• Flight Items - The high level pieces of work that describe the “high-level how”. These should be derived from the short term outcomes.

The beauty of the Stories, Outcomes and Flight Items or “SOFI” as we refer to this, is that it allows us to directly connect together the strategy items (Stories and Outcomes) with the high level work, still to be coordinated (Flight Items). SOFI is the inflection point between strategy and execution. Feedback loops and hierarchy-bridging collaboration is essential here. If we take the time to collaboratively build, populate and evolve these things on a visible strategy board, it is much more likely that we will have an explicit, visible and executable strategy (EVE). This is the work of Flight Level 3 which is all about strategy. Again, this could be in the context of a team’s technology strategy, a product strategy, a marketing strategy or the organizational strategy.


The next challenge to tackle is that of coordination of the many teams and departments around the high level Flight Items that connect directly to the strategy. Here we want to visualize the flight items on a board together with the path these items will follow towards realization (Flight Routes). High level work items are collected and copied to other coordination boards or team boards where they are further sliced into the individual pieces of work needed to be delivered in order to satisfy the highest level Flight Items on the Flight Level 3 (SOFI) board. This kind of “middle”, coordinating layer is called Flight Level 2, where all of the visibility and interactions between individuals, teams and departments are the focus.


From here, it’s a matter of doing the planned work within short feedback cycles in teams (Flight Level 1), planning and coordinating with other teams at Flight Level 2 and creating feedback loops to strategy (Flight Level 3) to inspect and adapt everything from the strategy to the things we’re working on.


Simple right?!

Simple? Not really. On paper, yes, and by yourself, kind of. But add 10, 100 or 1000 more people and things get mind-numbingly complex. Who do I include in change design? Who needs to support change from a position of authority? What about people that are too busy to change?


This is the space of change leadership. We need to approach changes to how we work incrementally, inclusively and of course iteratively within the confines of concrete, timed outcomes i.e. how should things look a month from now, and perhaps within 90 days? What are the key challenges that we are trying to solve for? What is the north star that guides us in our efforts to improve? How much time and effort are we willing to invest in improvement?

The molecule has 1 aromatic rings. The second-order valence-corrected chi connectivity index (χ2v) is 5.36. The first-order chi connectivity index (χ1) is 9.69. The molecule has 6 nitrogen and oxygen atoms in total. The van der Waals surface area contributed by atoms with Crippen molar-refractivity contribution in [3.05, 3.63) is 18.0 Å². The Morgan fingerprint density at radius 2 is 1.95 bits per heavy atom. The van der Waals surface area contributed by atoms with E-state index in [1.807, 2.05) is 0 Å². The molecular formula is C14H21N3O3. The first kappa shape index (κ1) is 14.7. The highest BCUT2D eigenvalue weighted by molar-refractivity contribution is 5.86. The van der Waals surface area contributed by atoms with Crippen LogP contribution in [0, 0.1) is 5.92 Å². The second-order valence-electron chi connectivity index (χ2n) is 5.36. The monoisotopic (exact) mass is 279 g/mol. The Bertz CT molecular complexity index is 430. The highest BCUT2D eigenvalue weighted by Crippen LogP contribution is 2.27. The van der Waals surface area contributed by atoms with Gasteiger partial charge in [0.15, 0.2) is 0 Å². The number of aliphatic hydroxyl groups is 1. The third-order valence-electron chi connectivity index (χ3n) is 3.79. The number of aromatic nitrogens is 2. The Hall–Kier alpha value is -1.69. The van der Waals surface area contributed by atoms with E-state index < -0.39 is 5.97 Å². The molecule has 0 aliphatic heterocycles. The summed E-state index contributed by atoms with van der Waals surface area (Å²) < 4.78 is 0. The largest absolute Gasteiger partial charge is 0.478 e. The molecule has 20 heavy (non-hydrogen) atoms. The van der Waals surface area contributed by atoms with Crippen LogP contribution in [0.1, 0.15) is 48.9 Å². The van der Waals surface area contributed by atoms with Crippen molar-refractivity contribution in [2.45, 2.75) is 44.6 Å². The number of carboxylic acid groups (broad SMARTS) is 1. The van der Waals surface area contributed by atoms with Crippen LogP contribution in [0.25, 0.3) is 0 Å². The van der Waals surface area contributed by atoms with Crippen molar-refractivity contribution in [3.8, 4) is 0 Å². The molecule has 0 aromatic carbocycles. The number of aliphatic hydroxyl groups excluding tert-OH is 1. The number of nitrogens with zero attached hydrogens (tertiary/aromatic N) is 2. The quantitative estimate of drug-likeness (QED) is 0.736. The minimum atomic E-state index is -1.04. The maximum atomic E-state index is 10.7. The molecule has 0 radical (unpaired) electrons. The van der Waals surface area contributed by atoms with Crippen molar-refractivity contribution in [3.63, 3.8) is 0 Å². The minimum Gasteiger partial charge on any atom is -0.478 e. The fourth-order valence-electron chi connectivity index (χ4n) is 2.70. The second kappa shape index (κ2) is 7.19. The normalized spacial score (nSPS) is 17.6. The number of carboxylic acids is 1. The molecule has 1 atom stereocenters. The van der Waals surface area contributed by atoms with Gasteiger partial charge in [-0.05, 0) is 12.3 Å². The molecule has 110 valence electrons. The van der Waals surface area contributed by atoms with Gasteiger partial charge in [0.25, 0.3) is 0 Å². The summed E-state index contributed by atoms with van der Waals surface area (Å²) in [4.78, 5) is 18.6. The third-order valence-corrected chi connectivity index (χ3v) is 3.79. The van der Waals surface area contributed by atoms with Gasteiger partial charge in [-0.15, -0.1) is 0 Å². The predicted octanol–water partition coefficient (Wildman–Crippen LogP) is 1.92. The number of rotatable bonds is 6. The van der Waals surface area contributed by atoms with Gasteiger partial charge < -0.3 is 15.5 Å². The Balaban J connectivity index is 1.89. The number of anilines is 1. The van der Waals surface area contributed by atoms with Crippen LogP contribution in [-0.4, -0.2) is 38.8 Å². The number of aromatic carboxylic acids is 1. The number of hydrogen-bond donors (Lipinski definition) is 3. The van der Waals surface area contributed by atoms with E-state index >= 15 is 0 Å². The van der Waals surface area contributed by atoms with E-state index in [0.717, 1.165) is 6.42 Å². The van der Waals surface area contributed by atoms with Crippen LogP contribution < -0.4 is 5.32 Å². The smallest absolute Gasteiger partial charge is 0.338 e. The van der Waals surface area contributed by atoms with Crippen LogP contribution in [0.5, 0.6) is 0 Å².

There are many questions to which we need answers, community agreement and commitment in order to make the resulting changes successful. The process or “flow” of change is best guided by someone with experience, and focused on meaningful improvements that surpass statements like “we need to be more Agile!”.


Conclusion

The problem of “strategy execution” is multi-dimensional, and requires the orchestration and across many levels of decision making such as : tactical, coordinative and strategic. And… you don’t need to start with everything at once!


Often I find starting by identifying where coordination needs to improve and co-creating a coordination system with people, teams and departments who have the need. Connecting strategy to an already well-running execution system could be a next step. This is just one of a multitude of choices, but the point is that embedding good strategy execution can be done step by step.


It is recommended that when embarking on changes such as this, that you engage the services of an experienced and vetted guide. Have a look at the Guides page on Flight Levels Academy website to start a conversation, or of course contact me at https://levelup.guide.


In Flight Levels® we have a number of workshops that help you with these various challenges, and I list them in no particular sequence. The entry point is dependent on where is right for you to start in your situation:


  • Flight Levels Introduction - Gain a clear understanding of flight levels through a self-paced online workshop.

  • Flight Level 2 Design - Build a coordination system for multi-team delivery. Ideally, you should already have a specific organizational area and need in mind.

  • Flight Levels Systems Architecture - Zoom out across your organization or a sizable piece of it, in order to determine the potential coordination systems (Flight Level 2), how they interconnect, how flight items move through this topology to generate value and establish a change flow or iterative and incremental plan to unlocking business agility.

  • Flight Level 3 Design - Build a strategy system (flight level 3) and connect it products, services or other coordination systems.


And remember… “Never Fly Alone!